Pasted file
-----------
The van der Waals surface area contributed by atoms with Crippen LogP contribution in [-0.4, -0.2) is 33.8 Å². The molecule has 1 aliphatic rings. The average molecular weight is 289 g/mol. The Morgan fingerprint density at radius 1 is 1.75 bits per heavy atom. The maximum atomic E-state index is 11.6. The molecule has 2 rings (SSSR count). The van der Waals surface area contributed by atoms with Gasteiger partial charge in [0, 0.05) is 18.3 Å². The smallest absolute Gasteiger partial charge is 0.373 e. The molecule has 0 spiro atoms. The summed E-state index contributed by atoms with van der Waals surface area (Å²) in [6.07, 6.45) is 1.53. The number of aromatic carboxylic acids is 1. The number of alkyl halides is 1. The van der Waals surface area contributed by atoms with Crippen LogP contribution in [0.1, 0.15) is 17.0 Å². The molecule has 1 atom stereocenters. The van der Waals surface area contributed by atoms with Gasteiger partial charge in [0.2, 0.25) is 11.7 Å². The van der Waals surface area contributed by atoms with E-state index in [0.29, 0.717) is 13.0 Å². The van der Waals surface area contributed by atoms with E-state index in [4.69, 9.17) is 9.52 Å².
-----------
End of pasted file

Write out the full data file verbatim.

The van der Waals surface area contributed by atoms with Crippen LogP contribution in [-0.4, -0.2) is 33.8 Å². The molecule has 1 aliphatic rings. The average molecular weight is 289 g/mol. The Morgan fingerprint density at radius 1 is 1.75 bits per heavy atom. The maximum atomic E-state index is 11.6. The molecule has 2 rings (SSSR count). The van der Waals surface area contributed by atoms with Gasteiger partial charge in [0, 0.05) is 18.3 Å². The smallest absolute Gasteiger partial charge is 0.373 e. The molecule has 0 spiro atoms. The summed E-state index contributed by atoms with van der Waals surface area (Å²) in [6.07, 6.45) is 1.53. The number of aromatic carboxylic acids is 1. The number of alkyl halides is 1. The van der Waals surface area contributed by atoms with Crippen LogP contribution in [0.1, 0.15) is 17.0 Å². The molecule has 1 atom stereocenters. The van der Waals surface area contributed by atoms with Gasteiger partial charge in [0.2, 0.25) is 11.7 Å². The van der Waals surface area contributed by atoms with E-state index in [0.29, 0.717) is 13.0 Å². The van der Waals surface area contributed by atoms with E-state index in [4.69, 9.17) is 9.52 Å².